At Tuesday’s hearing, Livoti’s domestic gay partner, Michael Porter, a Broward County school teacher, asked the judge for lenience. Porter said his longtime partner worked as a trustee for Mutual Benefits because he thought the company was selling the life insurance policies of people with AIDS so they “die with dignity” at the end of their lives.
“It makes this case more than just a tale of greed,” Porter told the judge.
Livoti’s defense attorneys, Joel Hirschhorn and Jake Greenberg, citing their client’s years of charity work and as general counsel to the Florida State Fraternal Order of Police, said he deserved no more than six years in prison.
They said that Livoti earned between $80,000 and $120,000 yearly over a decade while acting as trustee for Mutual Benefits, and that the company’s top executives stole $15 million each before it was shut down by the Securities and Exchange Commission a decade ago.
Hirschhorn argued that Livoti did not “share in that pie.” He said his client used his “status” as a lawyer in the role of Mutual Benefits’ trustee, not his “skills” in the company’s actual scheme defrauding investors.
Hirschhorn noted that 11 of the 12 convicted Mutual Benefits executives and associates received prison terms ranging from 1 year to 20 years. He also pointed out that a Fort Lauderdale attorney, Michael McNerney, who pleaded guilty after admitting he advised Steinger and other Mutual Benefits’ executives, was sentenced to five years in prison.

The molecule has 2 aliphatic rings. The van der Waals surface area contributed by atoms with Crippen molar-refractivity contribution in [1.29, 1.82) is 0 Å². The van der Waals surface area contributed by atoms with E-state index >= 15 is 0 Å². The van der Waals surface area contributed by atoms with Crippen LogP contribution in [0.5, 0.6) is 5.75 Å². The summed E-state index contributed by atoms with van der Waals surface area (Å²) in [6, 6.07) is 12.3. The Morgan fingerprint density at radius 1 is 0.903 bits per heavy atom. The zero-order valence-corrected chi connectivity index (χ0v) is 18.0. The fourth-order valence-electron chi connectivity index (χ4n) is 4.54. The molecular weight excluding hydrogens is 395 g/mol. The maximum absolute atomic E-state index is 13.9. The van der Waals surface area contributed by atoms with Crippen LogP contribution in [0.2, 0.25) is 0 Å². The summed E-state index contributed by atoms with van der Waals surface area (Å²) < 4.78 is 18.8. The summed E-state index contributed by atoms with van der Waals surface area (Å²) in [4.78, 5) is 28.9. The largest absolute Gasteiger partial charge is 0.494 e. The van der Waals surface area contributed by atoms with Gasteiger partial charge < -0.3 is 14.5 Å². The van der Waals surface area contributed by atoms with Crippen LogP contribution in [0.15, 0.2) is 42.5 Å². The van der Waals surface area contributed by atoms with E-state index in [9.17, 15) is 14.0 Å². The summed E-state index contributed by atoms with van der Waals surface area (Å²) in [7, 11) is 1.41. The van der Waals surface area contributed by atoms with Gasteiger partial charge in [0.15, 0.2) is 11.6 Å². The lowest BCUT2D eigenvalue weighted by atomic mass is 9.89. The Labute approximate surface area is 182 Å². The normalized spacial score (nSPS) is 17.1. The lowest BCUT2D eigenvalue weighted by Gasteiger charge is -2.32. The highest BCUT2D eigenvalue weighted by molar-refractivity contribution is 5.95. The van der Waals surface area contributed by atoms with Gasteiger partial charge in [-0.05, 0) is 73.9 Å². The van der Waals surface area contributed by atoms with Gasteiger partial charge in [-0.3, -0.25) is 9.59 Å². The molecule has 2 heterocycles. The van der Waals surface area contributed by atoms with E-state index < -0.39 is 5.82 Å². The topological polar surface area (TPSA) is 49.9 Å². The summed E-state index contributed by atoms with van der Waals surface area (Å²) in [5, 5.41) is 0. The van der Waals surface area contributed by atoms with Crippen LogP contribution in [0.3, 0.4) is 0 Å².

Steinger’s brother, Steven Steiner, who pleaded guilty last year rather than face trial with Livoti, received a 15-year sentence under his plea deal. Both he and his brother, Joel, who spells his last name differently, lived in Fort Lauderdale waterfront mansions before their downfall.
Assistant U.S. Attorney Karen Rochlin sharply disagreed with Livoti’s defense attorneys, saying that as Mutual Benefits’ trustee he sustained the scheme by allowing Steinger, Steiner and other executives to steal millions from the company’s investors. “What this defendant [Livoti] did affected every single victim in this case,” Rochlin said.
Rochlin called for a “severe sentence,” before recommending at least 30 years.
Livoti, as trustee, controlled Mutual Benefits’ investment accounts. Livoti was convicted of using newer investors’ money to pay the premiums on older life-insurance policies. Prosecutors called it a classic Ponzi scheme. His lawyers argued that he was manipulated by Steinger and other executives, who lied about the life expectancy of policyholders dying of AIDS and other illnesses.
Before standing trial, Livoti had been better known as the general counsel for the Florida FOP, representing local police officers in union contracts.
Dozens of supporters, including South Florida lawyers and police officers, wrote letters urging Judge Scola to give Livoti a lenient sentence, while a few others recommended a harsh prison term.
Former Broward Circuit Judge Robert Zack called Livoti a “lawyer’s lawyer” with “impeccable” credentials. “His good deeds far outweigh this mistake,” Zack told Scola, “though I do admit it was a grievous mistake.”